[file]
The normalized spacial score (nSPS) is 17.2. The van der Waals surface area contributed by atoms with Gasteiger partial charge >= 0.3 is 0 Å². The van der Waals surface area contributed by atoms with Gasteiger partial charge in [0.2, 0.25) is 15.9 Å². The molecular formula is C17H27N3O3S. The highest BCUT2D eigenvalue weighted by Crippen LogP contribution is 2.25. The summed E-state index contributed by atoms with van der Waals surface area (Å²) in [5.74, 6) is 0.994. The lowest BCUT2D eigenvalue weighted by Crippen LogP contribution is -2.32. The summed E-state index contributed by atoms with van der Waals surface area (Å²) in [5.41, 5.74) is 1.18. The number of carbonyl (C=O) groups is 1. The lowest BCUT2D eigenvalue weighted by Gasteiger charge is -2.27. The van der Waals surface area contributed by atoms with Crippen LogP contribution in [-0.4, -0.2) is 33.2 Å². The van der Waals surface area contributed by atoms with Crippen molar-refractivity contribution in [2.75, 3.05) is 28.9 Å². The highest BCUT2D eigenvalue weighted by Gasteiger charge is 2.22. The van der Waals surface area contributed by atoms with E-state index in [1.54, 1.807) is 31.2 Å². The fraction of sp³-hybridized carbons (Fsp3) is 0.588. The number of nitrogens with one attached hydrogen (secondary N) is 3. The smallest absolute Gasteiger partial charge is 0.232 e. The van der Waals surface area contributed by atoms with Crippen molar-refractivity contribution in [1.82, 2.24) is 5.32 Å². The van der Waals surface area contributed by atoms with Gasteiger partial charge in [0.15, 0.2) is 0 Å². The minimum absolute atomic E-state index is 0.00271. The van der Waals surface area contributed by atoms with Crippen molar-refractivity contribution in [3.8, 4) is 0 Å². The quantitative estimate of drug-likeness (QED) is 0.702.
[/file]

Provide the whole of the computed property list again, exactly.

The normalized spacial score (nSPS) is 17.2. The van der Waals surface area contributed by atoms with Gasteiger partial charge >= 0.3 is 0 Å². The van der Waals surface area contributed by atoms with Gasteiger partial charge in [0.2, 0.25) is 15.9 Å². The molecular formula is C17H27N3O3S. The highest BCUT2D eigenvalue weighted by Crippen LogP contribution is 2.25. The summed E-state index contributed by atoms with van der Waals surface area (Å²) in [5.74, 6) is 0.994. The lowest BCUT2D eigenvalue weighted by Crippen LogP contribution is -2.32. The summed E-state index contributed by atoms with van der Waals surface area (Å²) in [5.41, 5.74) is 1.18. The number of carbonyl (C=O) groups is 1. The lowest BCUT2D eigenvalue weighted by Gasteiger charge is -2.27. The van der Waals surface area contributed by atoms with Crippen LogP contribution in [-0.4, -0.2) is 33.2 Å². The van der Waals surface area contributed by atoms with Crippen molar-refractivity contribution in [2.75, 3.05) is 28.9 Å². The highest BCUT2D eigenvalue weighted by Gasteiger charge is 2.22. The van der Waals surface area contributed by atoms with E-state index in [1.54, 1.807) is 31.2 Å². The fraction of sp³-hybridized carbons (Fsp3) is 0.588. The number of nitrogens with one attached hydrogen (secondary N) is 3. The smallest absolute Gasteiger partial charge is 0.232 e. The van der Waals surface area contributed by atoms with Crippen molar-refractivity contribution in [1.82, 2.24) is 5.32 Å². The van der Waals surface area contributed by atoms with Gasteiger partial charge in [0.15, 0.2) is 0 Å². The minimum absolute atomic E-state index is 0.00271. The van der Waals surface area contributed by atoms with Crippen molar-refractivity contribution in [3.8, 4) is 0 Å². The quantitative estimate of drug-likeness (QED) is 0.702.